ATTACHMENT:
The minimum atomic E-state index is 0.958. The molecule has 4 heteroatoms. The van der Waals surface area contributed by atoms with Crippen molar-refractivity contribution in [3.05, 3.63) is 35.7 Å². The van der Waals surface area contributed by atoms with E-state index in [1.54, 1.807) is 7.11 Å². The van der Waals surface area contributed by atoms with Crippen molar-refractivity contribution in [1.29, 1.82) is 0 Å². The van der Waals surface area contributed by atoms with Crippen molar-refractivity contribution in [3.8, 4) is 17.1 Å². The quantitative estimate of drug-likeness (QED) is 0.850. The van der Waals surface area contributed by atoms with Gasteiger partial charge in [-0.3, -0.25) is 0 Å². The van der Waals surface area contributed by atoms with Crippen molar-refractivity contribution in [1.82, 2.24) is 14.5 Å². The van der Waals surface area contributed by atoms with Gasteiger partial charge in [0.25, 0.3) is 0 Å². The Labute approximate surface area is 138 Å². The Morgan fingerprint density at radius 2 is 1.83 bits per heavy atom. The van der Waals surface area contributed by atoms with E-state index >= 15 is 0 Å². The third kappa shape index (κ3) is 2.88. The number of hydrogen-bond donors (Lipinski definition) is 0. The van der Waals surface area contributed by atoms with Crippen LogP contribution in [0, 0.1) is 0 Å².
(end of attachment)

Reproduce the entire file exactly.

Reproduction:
The minimum atomic E-state index is 0.958. The molecule has 4 heteroatoms. The van der Waals surface area contributed by atoms with Crippen molar-refractivity contribution in [3.05, 3.63) is 35.7 Å². The van der Waals surface area contributed by atoms with E-state index in [1.54, 1.807) is 7.11 Å². The van der Waals surface area contributed by atoms with Crippen molar-refractivity contribution in [1.29, 1.82) is 0 Å². The van der Waals surface area contributed by atoms with Crippen molar-refractivity contribution in [3.8, 4) is 17.1 Å². The quantitative estimate of drug-likeness (QED) is 0.850. The van der Waals surface area contributed by atoms with Gasteiger partial charge in [-0.3, -0.25) is 0 Å². The van der Waals surface area contributed by atoms with Crippen molar-refractivity contribution in [1.82, 2.24) is 14.5 Å². The van der Waals surface area contributed by atoms with Gasteiger partial charge in [0.25, 0.3) is 0 Å². The Labute approximate surface area is 138 Å². The Morgan fingerprint density at radius 2 is 1.83 bits per heavy atom. The van der Waals surface area contributed by atoms with E-state index >= 15 is 0 Å². The third kappa shape index (κ3) is 2.88. The number of hydrogen-bond donors (Lipinski definition) is 0. The van der Waals surface area contributed by atoms with Crippen LogP contribution in [0, 0.1) is 0 Å².